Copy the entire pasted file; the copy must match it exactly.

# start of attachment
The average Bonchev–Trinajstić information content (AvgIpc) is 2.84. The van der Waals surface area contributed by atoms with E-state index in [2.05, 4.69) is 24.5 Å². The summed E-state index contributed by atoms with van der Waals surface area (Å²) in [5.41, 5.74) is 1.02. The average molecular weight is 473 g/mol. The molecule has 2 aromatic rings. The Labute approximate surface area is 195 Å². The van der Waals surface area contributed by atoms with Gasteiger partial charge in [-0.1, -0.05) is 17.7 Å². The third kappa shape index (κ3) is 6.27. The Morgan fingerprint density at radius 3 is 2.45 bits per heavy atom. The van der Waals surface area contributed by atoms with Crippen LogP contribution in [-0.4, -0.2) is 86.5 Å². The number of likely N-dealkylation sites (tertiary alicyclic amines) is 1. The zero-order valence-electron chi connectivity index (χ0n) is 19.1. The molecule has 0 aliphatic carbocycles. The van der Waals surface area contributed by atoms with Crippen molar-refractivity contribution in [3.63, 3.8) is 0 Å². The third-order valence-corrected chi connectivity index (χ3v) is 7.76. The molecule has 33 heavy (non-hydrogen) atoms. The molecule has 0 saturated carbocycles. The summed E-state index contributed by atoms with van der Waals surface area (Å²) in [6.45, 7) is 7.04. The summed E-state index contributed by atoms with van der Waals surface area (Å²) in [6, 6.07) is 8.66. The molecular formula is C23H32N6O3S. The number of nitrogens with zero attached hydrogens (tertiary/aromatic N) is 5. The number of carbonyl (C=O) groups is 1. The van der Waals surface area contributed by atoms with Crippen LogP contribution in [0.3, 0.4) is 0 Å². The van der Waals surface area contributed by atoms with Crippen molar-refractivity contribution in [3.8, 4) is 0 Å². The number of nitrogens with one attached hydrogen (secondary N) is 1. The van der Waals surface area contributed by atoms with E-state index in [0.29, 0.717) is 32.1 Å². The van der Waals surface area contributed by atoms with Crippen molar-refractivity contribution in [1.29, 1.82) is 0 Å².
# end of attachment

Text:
The average Bonchev–Trinajstić information content (AvgIpc) is 2.84. The van der Waals surface area contributed by atoms with E-state index in [2.05, 4.69) is 24.5 Å². The summed E-state index contributed by atoms with van der Waals surface area (Å²) in [5.41, 5.74) is 1.02. The average molecular weight is 473 g/mol. The molecule has 2 aromatic rings. The Labute approximate surface area is 195 Å². The van der Waals surface area contributed by atoms with Gasteiger partial charge in [-0.1, -0.05) is 17.7 Å². The third kappa shape index (κ3) is 6.27. The Morgan fingerprint density at radius 3 is 2.45 bits per heavy atom. The van der Waals surface area contributed by atoms with Crippen LogP contribution in [-0.4, -0.2) is 86.5 Å². The number of likely N-dealkylation sites (tertiary alicyclic amines) is 1. The zero-order valence-electron chi connectivity index (χ0n) is 19.1. The molecule has 0 aliphatic carbocycles. The van der Waals surface area contributed by atoms with Crippen molar-refractivity contribution in [3.63, 3.8) is 0 Å². The third-order valence-corrected chi connectivity index (χ3v) is 7.76. The molecule has 33 heavy (non-hydrogen) atoms. The molecule has 0 saturated carbocycles. The summed E-state index contributed by atoms with van der Waals surface area (Å²) in [6.45, 7) is 7.04. The summed E-state index contributed by atoms with van der Waals surface area (Å²) in [6, 6.07) is 8.66. The molecular formula is C23H32N6O3S. The number of nitrogens with zero attached hydrogens (tertiary/aromatic N) is 5. The number of carbonyl (C=O) groups is 1. The van der Waals surface area contributed by atoms with Crippen LogP contribution in [0.3, 0.4) is 0 Å². The van der Waals surface area contributed by atoms with Crippen molar-refractivity contribution in [3.8, 4) is 0 Å². The number of nitrogens with one attached hydrogen (secondary N) is 1. The van der Waals surface area contributed by atoms with E-state index in [0.29, 0.717) is 32.1 Å². The van der Waals surface area contributed by atoms with Crippen molar-refractivity contribution in [1.29, 1.82) is 0 Å².